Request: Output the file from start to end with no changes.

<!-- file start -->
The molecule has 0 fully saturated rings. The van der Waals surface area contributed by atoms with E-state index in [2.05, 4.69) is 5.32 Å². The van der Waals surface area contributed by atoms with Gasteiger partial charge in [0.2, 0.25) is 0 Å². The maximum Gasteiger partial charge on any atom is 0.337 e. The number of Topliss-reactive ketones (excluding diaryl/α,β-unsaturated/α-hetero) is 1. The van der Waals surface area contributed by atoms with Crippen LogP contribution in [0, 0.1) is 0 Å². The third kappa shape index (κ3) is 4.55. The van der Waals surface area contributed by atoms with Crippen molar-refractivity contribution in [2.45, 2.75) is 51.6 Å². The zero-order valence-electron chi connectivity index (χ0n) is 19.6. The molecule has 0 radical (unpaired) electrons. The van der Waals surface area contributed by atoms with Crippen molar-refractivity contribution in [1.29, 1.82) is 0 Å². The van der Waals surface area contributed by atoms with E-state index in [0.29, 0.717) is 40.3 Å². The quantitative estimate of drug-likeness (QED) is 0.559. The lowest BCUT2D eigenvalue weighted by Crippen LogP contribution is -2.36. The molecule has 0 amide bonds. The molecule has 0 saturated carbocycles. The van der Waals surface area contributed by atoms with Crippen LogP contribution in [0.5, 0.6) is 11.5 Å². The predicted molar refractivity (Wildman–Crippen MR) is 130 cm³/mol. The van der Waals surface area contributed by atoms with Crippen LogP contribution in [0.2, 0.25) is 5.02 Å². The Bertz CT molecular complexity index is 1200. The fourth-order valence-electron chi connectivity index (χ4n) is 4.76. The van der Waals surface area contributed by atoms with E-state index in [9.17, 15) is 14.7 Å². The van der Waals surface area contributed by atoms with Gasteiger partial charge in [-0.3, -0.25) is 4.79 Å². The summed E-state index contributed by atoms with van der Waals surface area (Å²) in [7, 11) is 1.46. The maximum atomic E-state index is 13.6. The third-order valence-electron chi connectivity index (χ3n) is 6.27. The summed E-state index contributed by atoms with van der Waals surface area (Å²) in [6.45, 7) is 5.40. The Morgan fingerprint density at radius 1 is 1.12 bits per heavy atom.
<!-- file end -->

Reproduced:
The molecule has 0 fully saturated rings. The van der Waals surface area contributed by atoms with E-state index in [2.05, 4.69) is 5.32 Å². The van der Waals surface area contributed by atoms with Gasteiger partial charge in [0.2, 0.25) is 0 Å². The maximum Gasteiger partial charge on any atom is 0.337 e. The number of Topliss-reactive ketones (excluding diaryl/α,β-unsaturated/α-hetero) is 1. The van der Waals surface area contributed by atoms with Crippen LogP contribution in [0, 0.1) is 0 Å². The third kappa shape index (κ3) is 4.55. The van der Waals surface area contributed by atoms with Crippen molar-refractivity contribution in [2.45, 2.75) is 51.6 Å². The zero-order valence-electron chi connectivity index (χ0n) is 19.6. The molecule has 0 radical (unpaired) electrons. The van der Waals surface area contributed by atoms with Crippen molar-refractivity contribution in [1.29, 1.82) is 0 Å². The van der Waals surface area contributed by atoms with E-state index in [0.29, 0.717) is 40.3 Å². The quantitative estimate of drug-likeness (QED) is 0.559. The lowest BCUT2D eigenvalue weighted by Crippen LogP contribution is -2.36. The molecule has 0 amide bonds. The molecule has 0 saturated carbocycles. The van der Waals surface area contributed by atoms with Crippen LogP contribution in [0.5, 0.6) is 11.5 Å². The predicted molar refractivity (Wildman–Crippen MR) is 130 cm³/mol. The van der Waals surface area contributed by atoms with Crippen LogP contribution in [0.2, 0.25) is 5.02 Å². The Bertz CT molecular complexity index is 1200. The fourth-order valence-electron chi connectivity index (χ4n) is 4.76. The van der Waals surface area contributed by atoms with E-state index in [9.17, 15) is 14.7 Å². The van der Waals surface area contributed by atoms with Gasteiger partial charge in [-0.3, -0.25) is 4.79 Å². The summed E-state index contributed by atoms with van der Waals surface area (Å²) in [7, 11) is 1.46. The maximum atomic E-state index is 13.6. The third-order valence-electron chi connectivity index (χ3n) is 6.27. The summed E-state index contributed by atoms with van der Waals surface area (Å²) in [6.45, 7) is 5.40. The Morgan fingerprint density at radius 1 is 1.12 bits per heavy atom.